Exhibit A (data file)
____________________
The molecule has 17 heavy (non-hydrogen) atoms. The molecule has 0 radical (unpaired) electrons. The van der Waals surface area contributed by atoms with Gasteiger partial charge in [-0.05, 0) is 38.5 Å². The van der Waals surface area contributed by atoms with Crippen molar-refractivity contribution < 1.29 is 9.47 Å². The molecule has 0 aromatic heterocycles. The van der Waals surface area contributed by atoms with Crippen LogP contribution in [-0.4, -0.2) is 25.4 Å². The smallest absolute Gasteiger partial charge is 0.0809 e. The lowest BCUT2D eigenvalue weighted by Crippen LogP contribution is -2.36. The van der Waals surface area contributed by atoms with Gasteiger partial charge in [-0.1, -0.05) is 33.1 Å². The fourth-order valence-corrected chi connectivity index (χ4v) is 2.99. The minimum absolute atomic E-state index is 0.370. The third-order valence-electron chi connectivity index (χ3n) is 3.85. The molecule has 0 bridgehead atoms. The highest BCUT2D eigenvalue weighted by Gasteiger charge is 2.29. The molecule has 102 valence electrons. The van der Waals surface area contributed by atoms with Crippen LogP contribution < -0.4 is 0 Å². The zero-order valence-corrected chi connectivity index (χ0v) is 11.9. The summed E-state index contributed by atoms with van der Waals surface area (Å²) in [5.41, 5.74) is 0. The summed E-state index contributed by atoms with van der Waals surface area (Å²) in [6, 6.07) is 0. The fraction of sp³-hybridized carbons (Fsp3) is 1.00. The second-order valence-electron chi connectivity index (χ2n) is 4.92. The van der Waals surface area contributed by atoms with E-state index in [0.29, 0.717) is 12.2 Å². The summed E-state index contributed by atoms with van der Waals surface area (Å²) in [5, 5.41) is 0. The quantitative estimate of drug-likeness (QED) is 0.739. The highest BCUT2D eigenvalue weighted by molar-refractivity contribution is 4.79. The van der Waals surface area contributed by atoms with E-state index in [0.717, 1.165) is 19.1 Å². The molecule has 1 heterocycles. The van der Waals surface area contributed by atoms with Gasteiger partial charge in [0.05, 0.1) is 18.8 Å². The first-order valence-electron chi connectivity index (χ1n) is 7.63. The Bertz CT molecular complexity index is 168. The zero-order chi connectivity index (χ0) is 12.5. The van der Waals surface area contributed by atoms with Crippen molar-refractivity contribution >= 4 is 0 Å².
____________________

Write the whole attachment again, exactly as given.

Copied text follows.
The molecule has 17 heavy (non-hydrogen) atoms. The molecule has 0 radical (unpaired) electrons. The van der Waals surface area contributed by atoms with Gasteiger partial charge in [-0.05, 0) is 38.5 Å². The van der Waals surface area contributed by atoms with Crippen molar-refractivity contribution < 1.29 is 9.47 Å². The molecule has 0 aromatic heterocycles. The van der Waals surface area contributed by atoms with Crippen LogP contribution in [-0.4, -0.2) is 25.4 Å². The smallest absolute Gasteiger partial charge is 0.0809 e. The lowest BCUT2D eigenvalue weighted by Crippen LogP contribution is -2.36. The van der Waals surface area contributed by atoms with Gasteiger partial charge in [-0.1, -0.05) is 33.1 Å². The fourth-order valence-corrected chi connectivity index (χ4v) is 2.99. The minimum absolute atomic E-state index is 0.370. The third-order valence-electron chi connectivity index (χ3n) is 3.85. The molecule has 0 bridgehead atoms. The highest BCUT2D eigenvalue weighted by Gasteiger charge is 2.29. The molecule has 102 valence electrons. The van der Waals surface area contributed by atoms with Crippen LogP contribution < -0.4 is 0 Å². The zero-order valence-corrected chi connectivity index (χ0v) is 11.9. The summed E-state index contributed by atoms with van der Waals surface area (Å²) in [5.41, 5.74) is 0. The summed E-state index contributed by atoms with van der Waals surface area (Å²) in [6, 6.07) is 0. The fraction of sp³-hybridized carbons (Fsp3) is 1.00. The second-order valence-electron chi connectivity index (χ2n) is 4.92. The van der Waals surface area contributed by atoms with E-state index in [0.29, 0.717) is 12.2 Å². The summed E-state index contributed by atoms with van der Waals surface area (Å²) in [5, 5.41) is 0. The quantitative estimate of drug-likeness (QED) is 0.739. The highest BCUT2D eigenvalue weighted by molar-refractivity contribution is 4.79. The van der Waals surface area contributed by atoms with E-state index in [0.717, 1.165) is 19.1 Å². The molecule has 1 heterocycles. The van der Waals surface area contributed by atoms with Gasteiger partial charge in [0.05, 0.1) is 18.8 Å². The first-order valence-electron chi connectivity index (χ1n) is 7.63. The Bertz CT molecular complexity index is 168. The zero-order chi connectivity index (χ0) is 12.5. The van der Waals surface area contributed by atoms with Crippen molar-refractivity contribution >= 4 is 0 Å².